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Contrast design capacity and effective capacity




Question;DeVry Chicago BSOP 334 Week 6 Homework;Chapter;5: Discussion and Review Questions: 1, 2, 6, 11, & 15 (p. 208), Problem 13;(p. 210);1. Contrast;design capacity and effective capacity.;2. List and;briefly explain three factors that may inhibit capacity utilization.;6. Why is it;important to adopt a big-picture approach to capacity planning?;15. Why is;capacity planning for services more challenging than it is for goods;production?;13. The;following diagram shows a 4-step process that begins with Operation 1 and ends;with Operation 4. The rates shown in each box represent the effective capacity;of that operation.;a. Determine;the capacity of this process. (11 units/hr);b. Which;action would yield the greatest increase in process capacity: (1) increase the;capacity of Operation 1 by 15 percent, (2) increase the capacity of Operation 2;by 10 percent, or (3) increase the capacity of Operation 3 by 10 percent?**********************************************************************DeVry Chicago BSOP 334 Week 6 LabChapter 5: Problems 1 & 3 (pp. 208-209);1. Determine the utilization and the efficiency for each of;these situations;a. A loan processing operation that processes;an average of 7 loans per day. The;operation has a design capacity of 10;loans per day and an effective;capacity of 8 loans per day.;b. A furnace repair team that services an;average of four furnaces a day if the design capacity is six furnaces a day and;the effective capacity is five furnaces a day.;c. Would you say that systems that have higher;efficiency ratios than other systems will always have higher utilization ratios;than those other systems? Explain.;3. A producer of pottery is considering the addition of a;new plant to absorb the backlog of demand that now exists. The primary location;being considered will have fixed costs of $9,200 per month and variable costs;of 70 cents per unit produced. Each item is sold to retailers at a price that;averages 90 cents.;a. What volume per month is required in order to;break even?;b. What profit would be realized on a monthly;volume of 61,000 units? 87,000 units?;c. What;volume is needed to obtain a profit of $16,000 per month?;d. What volume is needed to provide a revenue of;$23,000 per month?;e. Plot the total cost and total revenue lines.;Chapter 12: Problems 15 & 16 (pp. 547-548);15. A company that manufactures paving;material for driveways and parking lots expects the following demand for its;product for the next four weeks;a. Determine the capacity;utilization for labor and machine for each of the four weeks.;Week;1;2;3;4;Labor Utilization;Machine Utilization;b. In;which weeks do you foresee a problem? What options would you suggest to resolve;any problems? What costs are relevant in making a decision on choosing an;option?;16. A company;produces two very similar products that go through a three-step sequence of;fabrication, assembly, and packaging. Each step requires one day for a lot to;be completely processed and moved to the next department. Processing;requirements for the departments (hours per unit) are;Department capacities are all 700;hours of labor and 500 hours of machine time, except Friday, when capacities;are 200 hours for both labor and machine time. The following production;schedule is for next week;a. Develop;a production schedule for each department that shows the capacity requirements;for each product and the total load for each day. Ignore changeover time.;b. Evaluate;the projected loading for the first three days of the week. Is the schedule;feasible? What do you suggest for balancing the load?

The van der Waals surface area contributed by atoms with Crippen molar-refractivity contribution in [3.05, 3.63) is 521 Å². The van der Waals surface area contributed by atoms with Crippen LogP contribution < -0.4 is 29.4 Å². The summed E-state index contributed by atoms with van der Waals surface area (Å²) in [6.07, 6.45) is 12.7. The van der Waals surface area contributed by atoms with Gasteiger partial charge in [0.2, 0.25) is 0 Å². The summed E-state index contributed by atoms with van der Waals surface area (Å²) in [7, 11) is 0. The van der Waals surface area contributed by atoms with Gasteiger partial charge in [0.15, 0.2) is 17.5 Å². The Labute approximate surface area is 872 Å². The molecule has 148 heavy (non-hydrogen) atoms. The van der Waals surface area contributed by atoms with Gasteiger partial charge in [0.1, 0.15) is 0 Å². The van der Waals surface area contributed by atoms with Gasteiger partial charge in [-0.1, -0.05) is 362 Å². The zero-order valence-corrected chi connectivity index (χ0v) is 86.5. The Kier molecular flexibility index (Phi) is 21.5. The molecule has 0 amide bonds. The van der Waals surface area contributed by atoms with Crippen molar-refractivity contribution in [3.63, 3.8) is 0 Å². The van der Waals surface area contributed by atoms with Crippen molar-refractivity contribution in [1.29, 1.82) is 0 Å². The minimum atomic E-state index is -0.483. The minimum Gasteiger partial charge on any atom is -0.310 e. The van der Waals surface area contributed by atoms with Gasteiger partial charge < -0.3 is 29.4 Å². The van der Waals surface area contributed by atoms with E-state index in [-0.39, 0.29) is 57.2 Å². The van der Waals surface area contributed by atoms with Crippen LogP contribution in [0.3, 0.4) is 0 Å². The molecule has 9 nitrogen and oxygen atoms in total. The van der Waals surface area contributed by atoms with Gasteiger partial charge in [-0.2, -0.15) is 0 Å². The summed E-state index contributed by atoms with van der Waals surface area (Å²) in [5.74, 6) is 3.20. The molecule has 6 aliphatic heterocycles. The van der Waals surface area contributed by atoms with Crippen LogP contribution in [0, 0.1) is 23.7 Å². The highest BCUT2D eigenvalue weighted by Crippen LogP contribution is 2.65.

Paper#56216 | Written in 18-Jul-2015

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